5 Tax Planning Tips for Concierge Physicians

For concierge physicians, proactive tax planning is essential to help maximize your income and stay compliant with IRS regulations. The concierge medicine model allows physicians to benefit from a more consistent and reliable stream of revenue, and proper tax planning can enable you to keep more of that revenue when tax season comes around.

1. Consider filing as a S-Corp

For tax filing purposes, most concierge physicians are considered self-employed, whether they are independent contractors or own their business. As a self-employed physician, you will need to determine how to incorporate your practice. Choosing the most appropriate business entity for your practice could help you save on your tax bill.

The most popular options for concierge physicians are limited liability companies (LLCs) and corporations. An S-Corp, short for small business corporation, is a designation that you can choose for tax filing purposes whether your practice is an LLC or a corporation. Many doctors choose to establish a practice as an LLC taxed as an S-Corp rather than establishing a true S-Corp.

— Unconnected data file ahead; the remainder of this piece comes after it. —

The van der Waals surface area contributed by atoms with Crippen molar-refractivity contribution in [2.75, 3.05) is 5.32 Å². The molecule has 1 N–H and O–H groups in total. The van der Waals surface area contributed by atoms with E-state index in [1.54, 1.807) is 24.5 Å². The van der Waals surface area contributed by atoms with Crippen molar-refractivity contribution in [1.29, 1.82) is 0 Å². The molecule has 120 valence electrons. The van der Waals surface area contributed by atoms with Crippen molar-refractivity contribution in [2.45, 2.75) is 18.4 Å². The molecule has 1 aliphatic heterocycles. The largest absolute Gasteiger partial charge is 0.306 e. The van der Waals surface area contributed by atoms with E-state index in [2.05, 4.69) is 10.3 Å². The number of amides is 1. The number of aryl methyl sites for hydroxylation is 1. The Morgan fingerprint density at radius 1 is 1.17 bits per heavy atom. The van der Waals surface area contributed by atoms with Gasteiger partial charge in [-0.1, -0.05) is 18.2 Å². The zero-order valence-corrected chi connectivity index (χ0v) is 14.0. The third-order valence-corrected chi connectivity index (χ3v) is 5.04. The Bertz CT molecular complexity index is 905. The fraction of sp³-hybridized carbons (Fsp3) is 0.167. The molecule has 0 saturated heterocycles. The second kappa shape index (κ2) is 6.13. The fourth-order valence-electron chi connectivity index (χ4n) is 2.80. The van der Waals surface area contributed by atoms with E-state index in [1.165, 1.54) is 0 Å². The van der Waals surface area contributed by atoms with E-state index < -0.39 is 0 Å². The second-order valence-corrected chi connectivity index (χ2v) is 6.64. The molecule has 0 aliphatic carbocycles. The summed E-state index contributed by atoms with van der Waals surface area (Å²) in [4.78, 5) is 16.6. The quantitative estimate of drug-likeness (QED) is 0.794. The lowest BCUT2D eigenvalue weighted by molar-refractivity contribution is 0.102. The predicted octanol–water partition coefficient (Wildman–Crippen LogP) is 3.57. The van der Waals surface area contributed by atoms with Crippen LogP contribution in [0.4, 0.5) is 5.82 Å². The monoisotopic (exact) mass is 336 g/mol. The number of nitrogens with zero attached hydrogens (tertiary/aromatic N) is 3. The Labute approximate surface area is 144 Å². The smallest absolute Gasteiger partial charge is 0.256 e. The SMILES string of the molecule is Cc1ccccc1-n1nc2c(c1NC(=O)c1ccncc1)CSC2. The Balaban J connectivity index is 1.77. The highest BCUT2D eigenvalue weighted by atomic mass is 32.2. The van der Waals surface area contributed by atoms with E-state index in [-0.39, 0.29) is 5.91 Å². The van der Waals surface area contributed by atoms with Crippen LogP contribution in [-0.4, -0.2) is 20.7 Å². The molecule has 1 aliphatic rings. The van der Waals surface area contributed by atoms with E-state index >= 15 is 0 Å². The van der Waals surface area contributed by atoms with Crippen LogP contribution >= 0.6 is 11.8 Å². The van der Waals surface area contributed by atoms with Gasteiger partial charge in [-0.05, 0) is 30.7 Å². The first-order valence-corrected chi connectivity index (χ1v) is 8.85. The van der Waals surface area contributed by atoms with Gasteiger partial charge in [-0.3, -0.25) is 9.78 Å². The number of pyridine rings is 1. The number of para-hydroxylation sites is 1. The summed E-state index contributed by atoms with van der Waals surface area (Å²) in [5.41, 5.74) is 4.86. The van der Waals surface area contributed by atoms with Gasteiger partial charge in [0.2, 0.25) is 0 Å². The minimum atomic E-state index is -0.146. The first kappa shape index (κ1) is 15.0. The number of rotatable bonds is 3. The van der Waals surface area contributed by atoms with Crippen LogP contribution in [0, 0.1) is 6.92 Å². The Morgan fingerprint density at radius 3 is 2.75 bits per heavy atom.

Both LLCs and S-Corps are pass-through entities, which allow any income generated from the business to “pass through” to the individual owners, rather than requiring separate filing for the business as a traditional C-corporation would. For physicians, the primary benefit of S-Corp status is that it allows you to split your income into two categories: income and distributions. As a business owner, you are not responsible for payroll taxes on corporate income in the form of distributions. Thus, the more you are able to pay yourself in distributions, the lower your tax burden can be for payroll taxes such as a FICA, self-employment, Medicare, or Social Security.